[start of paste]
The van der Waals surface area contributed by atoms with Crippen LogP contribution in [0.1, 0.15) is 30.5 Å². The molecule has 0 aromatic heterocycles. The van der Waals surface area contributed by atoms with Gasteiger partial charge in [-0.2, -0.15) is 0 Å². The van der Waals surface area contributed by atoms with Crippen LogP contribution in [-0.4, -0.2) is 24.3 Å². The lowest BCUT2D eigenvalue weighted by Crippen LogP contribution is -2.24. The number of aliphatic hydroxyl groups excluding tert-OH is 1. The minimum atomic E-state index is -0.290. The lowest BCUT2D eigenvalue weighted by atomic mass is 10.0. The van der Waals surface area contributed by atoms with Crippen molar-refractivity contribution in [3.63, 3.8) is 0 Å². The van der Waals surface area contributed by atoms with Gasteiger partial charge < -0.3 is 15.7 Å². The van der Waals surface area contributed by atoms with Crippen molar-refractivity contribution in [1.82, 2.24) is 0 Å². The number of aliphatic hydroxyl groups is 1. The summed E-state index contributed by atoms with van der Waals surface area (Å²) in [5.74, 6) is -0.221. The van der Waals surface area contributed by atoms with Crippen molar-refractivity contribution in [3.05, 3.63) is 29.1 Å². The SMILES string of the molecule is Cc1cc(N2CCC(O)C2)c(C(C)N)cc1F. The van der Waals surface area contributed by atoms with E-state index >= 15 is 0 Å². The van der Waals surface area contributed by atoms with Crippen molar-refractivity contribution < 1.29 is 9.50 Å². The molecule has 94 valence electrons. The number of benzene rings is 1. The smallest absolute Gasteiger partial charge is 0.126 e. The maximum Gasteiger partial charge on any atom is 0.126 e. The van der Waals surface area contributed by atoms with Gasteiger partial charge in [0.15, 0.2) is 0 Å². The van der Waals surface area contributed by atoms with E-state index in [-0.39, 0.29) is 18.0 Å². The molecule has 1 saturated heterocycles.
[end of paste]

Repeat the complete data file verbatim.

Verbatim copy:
The van der Waals surface area contributed by atoms with Crippen LogP contribution in [0.1, 0.15) is 30.5 Å². The molecule has 0 aromatic heterocycles. The van der Waals surface area contributed by atoms with Gasteiger partial charge in [-0.2, -0.15) is 0 Å². The van der Waals surface area contributed by atoms with Crippen LogP contribution in [-0.4, -0.2) is 24.3 Å². The lowest BCUT2D eigenvalue weighted by Crippen LogP contribution is -2.24. The number of aliphatic hydroxyl groups excluding tert-OH is 1. The minimum atomic E-state index is -0.290. The lowest BCUT2D eigenvalue weighted by atomic mass is 10.0. The van der Waals surface area contributed by atoms with Crippen molar-refractivity contribution in [3.63, 3.8) is 0 Å². The van der Waals surface area contributed by atoms with Gasteiger partial charge < -0.3 is 15.7 Å². The van der Waals surface area contributed by atoms with Crippen molar-refractivity contribution in [1.82, 2.24) is 0 Å². The number of aliphatic hydroxyl groups is 1. The summed E-state index contributed by atoms with van der Waals surface area (Å²) in [5.74, 6) is -0.221. The van der Waals surface area contributed by atoms with Crippen molar-refractivity contribution in [3.05, 3.63) is 29.1 Å². The SMILES string of the molecule is Cc1cc(N2CCC(O)C2)c(C(C)N)cc1F. The van der Waals surface area contributed by atoms with E-state index >= 15 is 0 Å². The van der Waals surface area contributed by atoms with Crippen molar-refractivity contribution < 1.29 is 9.50 Å². The molecule has 94 valence electrons. The number of benzene rings is 1. The smallest absolute Gasteiger partial charge is 0.126 e. The maximum Gasteiger partial charge on any atom is 0.126 e. The van der Waals surface area contributed by atoms with Gasteiger partial charge in [0.15, 0.2) is 0 Å². The van der Waals surface area contributed by atoms with E-state index in [-0.39, 0.29) is 18.0 Å². The molecule has 1 saturated heterocycles.